Big Banks Are Bad For Your Wealth, Part 2

Rookie Series Article 2: Big Banks Are Bad For Your Wealth, Part 2

To continue from Part 1, I show how banks use your money to make themselves wealthy, while leaving you in the dust. In Part 1, I discussed how big banks charge you to do business with them. In this part, I explain how big banks skimp on paying you for helping them grow their own wealth.

Big Banks Give You The Smallest Piece of the Pie

Once again with savings accounts, big banks charge you to use their service, unless you meet the minimum requirement. In the below photo, the fees are waived if you meet certain requirements. Similar to overdraft fees from the checking account, banks make money off your ability to move your money. If you are planning on sitting this money, then you have nothing to worry about. This withdrawal limit is one of the key differences between savings accounts and checking accounts.

savings account opening charges

The next, and probably largest difference between checking an savings is the interest rate. This is the money the bank is paying you over time for parking your money in the checking account. “This is it! This is where I build my wealth!” Well, not so fast. Lets look at how big banks compared to a popular online bank.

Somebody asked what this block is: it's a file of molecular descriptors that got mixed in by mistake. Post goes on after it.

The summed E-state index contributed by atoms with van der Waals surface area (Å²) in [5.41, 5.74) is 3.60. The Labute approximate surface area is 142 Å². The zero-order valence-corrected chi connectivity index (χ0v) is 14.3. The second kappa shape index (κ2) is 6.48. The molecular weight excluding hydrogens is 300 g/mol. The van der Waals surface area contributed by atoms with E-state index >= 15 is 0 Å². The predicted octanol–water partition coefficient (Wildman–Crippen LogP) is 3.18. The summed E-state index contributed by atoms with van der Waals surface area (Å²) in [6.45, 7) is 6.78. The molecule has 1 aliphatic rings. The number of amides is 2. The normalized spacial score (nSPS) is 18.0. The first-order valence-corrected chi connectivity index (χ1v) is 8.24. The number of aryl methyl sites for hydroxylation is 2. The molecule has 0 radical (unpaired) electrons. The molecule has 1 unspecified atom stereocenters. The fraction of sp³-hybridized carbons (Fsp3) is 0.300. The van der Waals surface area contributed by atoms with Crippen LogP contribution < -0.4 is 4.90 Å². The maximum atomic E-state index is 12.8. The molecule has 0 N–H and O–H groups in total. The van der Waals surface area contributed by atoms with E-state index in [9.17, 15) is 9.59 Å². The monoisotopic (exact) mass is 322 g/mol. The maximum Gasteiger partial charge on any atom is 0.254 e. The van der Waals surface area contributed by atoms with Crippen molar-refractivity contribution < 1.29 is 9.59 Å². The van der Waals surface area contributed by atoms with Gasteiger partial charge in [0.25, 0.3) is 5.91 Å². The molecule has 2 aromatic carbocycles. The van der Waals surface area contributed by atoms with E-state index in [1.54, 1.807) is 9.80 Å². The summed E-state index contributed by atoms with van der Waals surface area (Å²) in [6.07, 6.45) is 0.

Saving account comparison

As you can see above, the interest rate on an online savings account is 50x higher than those from the big banks. Not only this, there are no monthly fees or no minimum balances. This is clearly a better option, but not many people do research to find different interest rates that would work best for them. In future articles, I will explain how the APY works and how compounding can be your best friend or worst enemy, depending at which angle you’re looking at it.

Story Time!

Another college story. College Matt started his banking with Washington Mutual (yes, dating myself). This bank was notorious for not charging a withdrawal fee from their checking accounts at various ATMs (This is important and maybe I’ll cover this later). To make things convenient, I started a savings account with them as well. In the financial crisis, Chase bought Washington Mutual, so I was grandfathered in. On my $1,000 I had in my savings account, I was receiving 0.01% APY, meaning every year i made 10 cents. Watch out ladies! At that time, the interest rates were high and I had heard about Ally. At that point, they were at 2% APY (rates fluctuate with the economy). Now, instead of making 10 cents, I was making $20 on the funds in the savings account. This is WAY better.

Make sure to follow along on YouTube!

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